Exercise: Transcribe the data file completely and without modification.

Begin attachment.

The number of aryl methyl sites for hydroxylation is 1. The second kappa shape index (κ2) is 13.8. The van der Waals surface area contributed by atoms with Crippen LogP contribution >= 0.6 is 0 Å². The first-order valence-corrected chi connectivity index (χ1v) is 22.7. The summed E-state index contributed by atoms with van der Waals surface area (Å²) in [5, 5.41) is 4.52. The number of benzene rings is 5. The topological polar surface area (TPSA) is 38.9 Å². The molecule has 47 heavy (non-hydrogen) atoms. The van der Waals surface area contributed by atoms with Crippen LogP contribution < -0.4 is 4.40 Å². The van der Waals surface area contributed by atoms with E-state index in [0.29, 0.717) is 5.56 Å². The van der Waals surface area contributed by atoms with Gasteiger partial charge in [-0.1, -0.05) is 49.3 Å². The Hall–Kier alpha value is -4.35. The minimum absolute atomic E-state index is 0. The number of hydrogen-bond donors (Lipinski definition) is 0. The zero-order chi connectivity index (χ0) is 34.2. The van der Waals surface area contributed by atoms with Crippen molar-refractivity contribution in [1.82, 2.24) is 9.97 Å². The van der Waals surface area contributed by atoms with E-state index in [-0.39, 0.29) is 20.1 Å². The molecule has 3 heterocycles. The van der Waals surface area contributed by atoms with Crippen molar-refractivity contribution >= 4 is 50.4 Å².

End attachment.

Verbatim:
The number of aryl methyl sites for hydroxylation is 1. The second kappa shape index (κ2) is 13.8. The van der Waals surface area contributed by atoms with Crippen LogP contribution >= 0.6 is 0 Å². The first-order valence-corrected chi connectivity index (χ1v) is 22.7. The summed E-state index contributed by atoms with van der Waals surface area (Å²) in [5, 5.41) is 4.52. The number of benzene rings is 5. The topological polar surface area (TPSA) is 38.9 Å². The molecule has 47 heavy (non-hydrogen) atoms. The van der Waals surface area contributed by atoms with Crippen LogP contribution < -0.4 is 4.40 Å². The van der Waals surface area contributed by atoms with E-state index in [0.29, 0.717) is 5.56 Å². The van der Waals surface area contributed by atoms with Gasteiger partial charge in [-0.1, -0.05) is 49.3 Å². The Hall–Kier alpha value is -4.35. The minimum absolute atomic E-state index is 0. The number of hydrogen-bond donors (Lipinski definition) is 0. The zero-order chi connectivity index (χ0) is 34.2. The van der Waals surface area contributed by atoms with Crippen molar-refractivity contribution in [1.82, 2.24) is 9.97 Å². The van der Waals surface area contributed by atoms with E-state index in [-0.39, 0.29) is 20.1 Å². The molecule has 3 heterocycles. The van der Waals surface area contributed by atoms with Crippen molar-refractivity contribution >= 4 is 50.4 Å².